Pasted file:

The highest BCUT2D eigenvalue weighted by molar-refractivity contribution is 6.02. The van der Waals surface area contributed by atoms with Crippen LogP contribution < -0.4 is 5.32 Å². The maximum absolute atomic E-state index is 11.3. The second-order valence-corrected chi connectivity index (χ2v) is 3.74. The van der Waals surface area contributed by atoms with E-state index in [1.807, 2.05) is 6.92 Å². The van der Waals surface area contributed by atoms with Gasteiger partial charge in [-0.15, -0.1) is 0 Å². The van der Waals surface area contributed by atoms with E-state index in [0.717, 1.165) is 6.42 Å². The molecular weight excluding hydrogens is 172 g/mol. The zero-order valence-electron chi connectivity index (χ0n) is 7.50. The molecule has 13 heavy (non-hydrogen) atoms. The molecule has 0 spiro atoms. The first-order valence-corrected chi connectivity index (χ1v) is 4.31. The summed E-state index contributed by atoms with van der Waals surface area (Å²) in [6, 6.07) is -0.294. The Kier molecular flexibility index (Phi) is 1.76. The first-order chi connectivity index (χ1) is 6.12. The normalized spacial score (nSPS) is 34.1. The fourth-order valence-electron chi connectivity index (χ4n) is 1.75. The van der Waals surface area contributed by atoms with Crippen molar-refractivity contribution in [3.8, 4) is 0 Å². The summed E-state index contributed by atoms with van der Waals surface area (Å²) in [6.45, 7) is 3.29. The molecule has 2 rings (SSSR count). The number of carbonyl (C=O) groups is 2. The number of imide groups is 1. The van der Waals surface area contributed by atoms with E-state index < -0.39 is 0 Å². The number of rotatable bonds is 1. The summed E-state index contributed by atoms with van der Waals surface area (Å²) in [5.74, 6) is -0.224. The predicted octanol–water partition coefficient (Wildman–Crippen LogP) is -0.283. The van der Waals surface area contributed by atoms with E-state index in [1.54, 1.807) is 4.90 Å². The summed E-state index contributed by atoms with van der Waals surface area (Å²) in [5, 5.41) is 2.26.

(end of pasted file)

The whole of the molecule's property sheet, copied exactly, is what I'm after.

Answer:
The highest BCUT2D eigenvalue weighted by molar-refractivity contribution is 6.02. The van der Waals surface area contributed by atoms with Crippen LogP contribution < -0.4 is 5.32 Å². The maximum absolute atomic E-state index is 11.3. The second-order valence-corrected chi connectivity index (χ2v) is 3.74. The van der Waals surface area contributed by atoms with E-state index in [1.807, 2.05) is 6.92 Å². The van der Waals surface area contributed by atoms with Gasteiger partial charge in [-0.15, -0.1) is 0 Å². The van der Waals surface area contributed by atoms with E-state index in [0.717, 1.165) is 6.42 Å². The molecular weight excluding hydrogens is 172 g/mol. The zero-order valence-electron chi connectivity index (χ0n) is 7.50. The molecule has 13 heavy (non-hydrogen) atoms. The molecule has 0 spiro atoms. The first-order valence-corrected chi connectivity index (χ1v) is 4.31. The summed E-state index contributed by atoms with van der Waals surface area (Å²) in [6, 6.07) is -0.294. The Kier molecular flexibility index (Phi) is 1.76. The first-order chi connectivity index (χ1) is 6.12. The normalized spacial score (nSPS) is 34.1. The fourth-order valence-electron chi connectivity index (χ4n) is 1.75. The van der Waals surface area contributed by atoms with Crippen molar-refractivity contribution in [3.8, 4) is 0 Å². The summed E-state index contributed by atoms with van der Waals surface area (Å²) in [6.45, 7) is 3.29. The molecule has 2 rings (SSSR count). The number of carbonyl (C=O) groups is 2. The number of imide groups is 1. The van der Waals surface area contributed by atoms with E-state index < -0.39 is 0 Å². The number of rotatable bonds is 1. The summed E-state index contributed by atoms with van der Waals surface area (Å²) in [5.74, 6) is -0.224. The predicted octanol–water partition coefficient (Wildman–Crippen LogP) is -0.283. The van der Waals surface area contributed by atoms with E-state index in [1.54, 1.807) is 4.90 Å². The summed E-state index contributed by atoms with van der Waals surface area (Å²) in [5, 5.41) is 2.26.